Moose calf detection probabilities: quantification and evaluation of a ground-based survey technique.

9 January 2020

Bergman, Eric; Hayes, Forest; Lukacs, Paul; Bishop, Chad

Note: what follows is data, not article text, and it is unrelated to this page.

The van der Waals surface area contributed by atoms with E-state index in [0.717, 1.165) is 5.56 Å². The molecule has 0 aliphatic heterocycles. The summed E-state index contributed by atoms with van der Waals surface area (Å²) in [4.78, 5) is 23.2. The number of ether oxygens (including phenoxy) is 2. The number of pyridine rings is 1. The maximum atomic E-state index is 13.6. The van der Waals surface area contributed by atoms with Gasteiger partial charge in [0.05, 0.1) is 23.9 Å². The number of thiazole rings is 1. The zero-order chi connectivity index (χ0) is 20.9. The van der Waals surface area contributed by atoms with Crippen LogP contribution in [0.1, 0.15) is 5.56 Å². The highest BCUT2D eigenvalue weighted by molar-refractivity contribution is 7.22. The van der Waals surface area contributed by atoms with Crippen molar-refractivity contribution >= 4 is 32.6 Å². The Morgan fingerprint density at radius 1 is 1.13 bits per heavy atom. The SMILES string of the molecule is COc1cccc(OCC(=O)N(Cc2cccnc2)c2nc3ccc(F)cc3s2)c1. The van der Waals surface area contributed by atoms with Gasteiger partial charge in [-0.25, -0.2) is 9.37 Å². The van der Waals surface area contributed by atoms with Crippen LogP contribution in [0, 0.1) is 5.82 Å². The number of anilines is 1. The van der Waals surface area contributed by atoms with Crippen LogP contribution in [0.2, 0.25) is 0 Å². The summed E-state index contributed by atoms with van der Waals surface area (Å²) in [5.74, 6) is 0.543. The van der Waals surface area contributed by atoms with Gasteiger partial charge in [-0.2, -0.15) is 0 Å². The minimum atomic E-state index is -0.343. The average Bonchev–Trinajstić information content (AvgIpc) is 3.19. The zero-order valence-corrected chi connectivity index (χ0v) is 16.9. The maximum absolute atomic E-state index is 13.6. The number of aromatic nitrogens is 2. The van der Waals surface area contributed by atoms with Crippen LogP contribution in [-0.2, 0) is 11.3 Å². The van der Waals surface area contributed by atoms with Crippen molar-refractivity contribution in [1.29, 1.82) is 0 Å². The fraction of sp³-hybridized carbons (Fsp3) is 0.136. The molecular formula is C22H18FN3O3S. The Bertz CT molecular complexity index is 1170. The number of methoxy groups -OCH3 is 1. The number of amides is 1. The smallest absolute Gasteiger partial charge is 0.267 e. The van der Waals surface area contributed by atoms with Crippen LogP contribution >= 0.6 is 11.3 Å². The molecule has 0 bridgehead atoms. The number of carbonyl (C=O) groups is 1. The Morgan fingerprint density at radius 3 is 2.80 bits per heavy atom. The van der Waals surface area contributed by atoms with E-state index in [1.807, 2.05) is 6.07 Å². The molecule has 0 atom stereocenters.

Survey data improve population management, yet those data often have associated bias. We quantified one source of bias in moose survey data (observer detection probability, p), by using repeated ground-observations of calves-at-heel of radio-collared moose in Colorado, USA. Detection probabilities, which varied both spatially and temporally, were estimated using an occupancy-modelling framework. We provide an efficient offset for modelled calf-at-heel occupancy (ψ) estimates that accommodates summer calf mortality. Detection probabilities were most efficiently modelled with seasonal variation, with the lowest probability of detecting calves-at-heel occurring during parturition (i.e., May) and later autumn periods (after August). Our most efficiently modelled detection probability estimate for summer was 0.80 (SE = 0.05). During the four years of this study, ψ estimates ranged from 0.54–0.84 (SE = 0.08–0.11). Accounting for 91.7% monthly calf survival corrected our ψ estimates downward (ψ = 0.42–0.65). Our results suggest that repeated ground-based observations of individual cow moose, during summer months, can be can a cost-effective strategy for estimating a productivity parameter for moose. Ground survey results can be further improved by accounting for calf mortality.